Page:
WRITING: A MANUAL FOR THE DIGITAL AGE, BRIEF 2nd Edition, is the rhetorical handbook for composing in the 21st century. Blakesley and Hoogeveen place students' writing front and center with an innovative page format that keeps students' attention focused on their own writing and on activities, checklists, projects, and visual aids that help them write. The page design and innovative visuals make information about writing, reading, research, documentation, technology, and grammar easy for students to access and understand. To accomplish their writing tasks, students are taught to ground their rhetorical decisions in the specific context in which they are writing. Because writing and reading occur both in print and online, WRITING: A MANUAL FOR THE DIGITAL AGE, BRIEF 2nd Edition, prepares students to work with images, audio, video, and print. Technology Toolbox features throughout, as well as two dedicated parts of the book (Parts 6 and 7), teach students how to compose with technology intelligently. A new chapter on Writing in Online Courses, the first of its kind in a handbook, will guide students in addressing this new but increasingly common context for writing. Important Notice: Media content referenced within the product description or the product text may not be available in the ebook version.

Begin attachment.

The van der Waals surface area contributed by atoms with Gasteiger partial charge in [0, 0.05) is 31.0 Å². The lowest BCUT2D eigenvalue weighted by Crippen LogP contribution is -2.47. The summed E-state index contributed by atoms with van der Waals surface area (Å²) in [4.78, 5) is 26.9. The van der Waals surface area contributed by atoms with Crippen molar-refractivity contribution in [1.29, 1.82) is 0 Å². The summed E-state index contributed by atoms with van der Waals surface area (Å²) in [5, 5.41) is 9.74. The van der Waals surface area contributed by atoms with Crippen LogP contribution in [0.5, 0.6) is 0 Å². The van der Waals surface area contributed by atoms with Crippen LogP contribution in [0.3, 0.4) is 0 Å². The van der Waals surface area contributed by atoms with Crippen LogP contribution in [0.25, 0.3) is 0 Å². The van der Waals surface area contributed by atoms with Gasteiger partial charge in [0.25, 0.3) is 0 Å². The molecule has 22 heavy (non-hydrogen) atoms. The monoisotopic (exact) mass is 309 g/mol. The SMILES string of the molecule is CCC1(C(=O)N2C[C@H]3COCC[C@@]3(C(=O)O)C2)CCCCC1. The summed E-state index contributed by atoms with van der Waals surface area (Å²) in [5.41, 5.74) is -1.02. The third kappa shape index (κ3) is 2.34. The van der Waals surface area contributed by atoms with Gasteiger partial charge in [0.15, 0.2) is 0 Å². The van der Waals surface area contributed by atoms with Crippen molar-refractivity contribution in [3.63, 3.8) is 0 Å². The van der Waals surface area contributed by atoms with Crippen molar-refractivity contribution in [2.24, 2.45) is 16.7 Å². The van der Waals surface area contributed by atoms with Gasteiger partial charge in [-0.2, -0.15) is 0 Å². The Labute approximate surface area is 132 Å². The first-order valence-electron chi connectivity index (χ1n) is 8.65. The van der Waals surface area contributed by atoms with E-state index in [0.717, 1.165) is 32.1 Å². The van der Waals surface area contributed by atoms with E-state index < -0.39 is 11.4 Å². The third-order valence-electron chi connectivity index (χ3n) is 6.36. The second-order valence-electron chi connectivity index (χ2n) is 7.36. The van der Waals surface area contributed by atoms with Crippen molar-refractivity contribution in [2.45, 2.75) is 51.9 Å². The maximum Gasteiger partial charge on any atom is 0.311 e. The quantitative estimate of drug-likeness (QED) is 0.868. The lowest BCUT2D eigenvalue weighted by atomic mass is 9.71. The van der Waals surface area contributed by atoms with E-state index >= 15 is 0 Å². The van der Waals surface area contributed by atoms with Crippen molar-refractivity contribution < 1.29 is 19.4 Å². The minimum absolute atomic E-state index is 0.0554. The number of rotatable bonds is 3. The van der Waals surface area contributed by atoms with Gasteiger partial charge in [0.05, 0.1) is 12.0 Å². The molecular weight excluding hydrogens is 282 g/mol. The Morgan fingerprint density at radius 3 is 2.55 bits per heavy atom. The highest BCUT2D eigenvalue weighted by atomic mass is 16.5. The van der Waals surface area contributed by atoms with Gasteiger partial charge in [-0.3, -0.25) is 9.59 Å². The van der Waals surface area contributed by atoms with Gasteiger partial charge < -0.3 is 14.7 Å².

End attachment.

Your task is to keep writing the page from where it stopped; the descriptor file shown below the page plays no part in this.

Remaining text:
Coming of Age in Reference Services: A Case History of the Washington State University Libraries focuses on the triumphs, trials, ideas, and difficulties of the Holland Library and how these experiences can help other professionals enhance services for patrons. The articles, written by reference librarians at the library, discuss topics such as departmental history and culture, training reference professionals, and user education programs to give you insight into how other librarians solve problems or implement changes. From Coming of Age in Reference Services, you’ll receive advice from experienced professionals that can help you create change in your library and help you adapt to the many technological advances related to librarianship. Coming of Age in Reference Services allows you to gain first-hand experience that will guide you through problems or issues that may occur in your library. Addressing the uses and intricacies of electronic information, this book offers you information that will help you with a variety of other topics, including: training and retraining in reference skills and subject knowledge, interpersonal abilities, and thinking skills in order to improve services for the 21st century defining “Generation X,” being a member of this generation, and their growing need for information and learning opportunities exploring how long reorganization plans take to be implemented and how the library environment can enhance services for users by discussing the history of Holland Library Public Services focusing on freshman taking English 101 to better teach them how to find information through cultivating better relationships with academic departments, creating web modules to reach more students, and understanding departmental cultures integrating techniques for finding books and using encyclopedias into the University’s World Civilization course to encourage critical thinking discussing the impression of American Academic Libraries through the experiences of a Library Fellow from Lithuania Coming of Age in Reference Services leads you through the transformation of the Holland Library, allowing you to learn about the decisions, planning, and ingenuity involved in establishing a modern and more efficient information center. Containing appendices and a chronological timetable documenting the library’s history, Coming of Age in References Services offers you knowledge from experience concerning library reorganization and the ever-changing world of a successful reference librarian.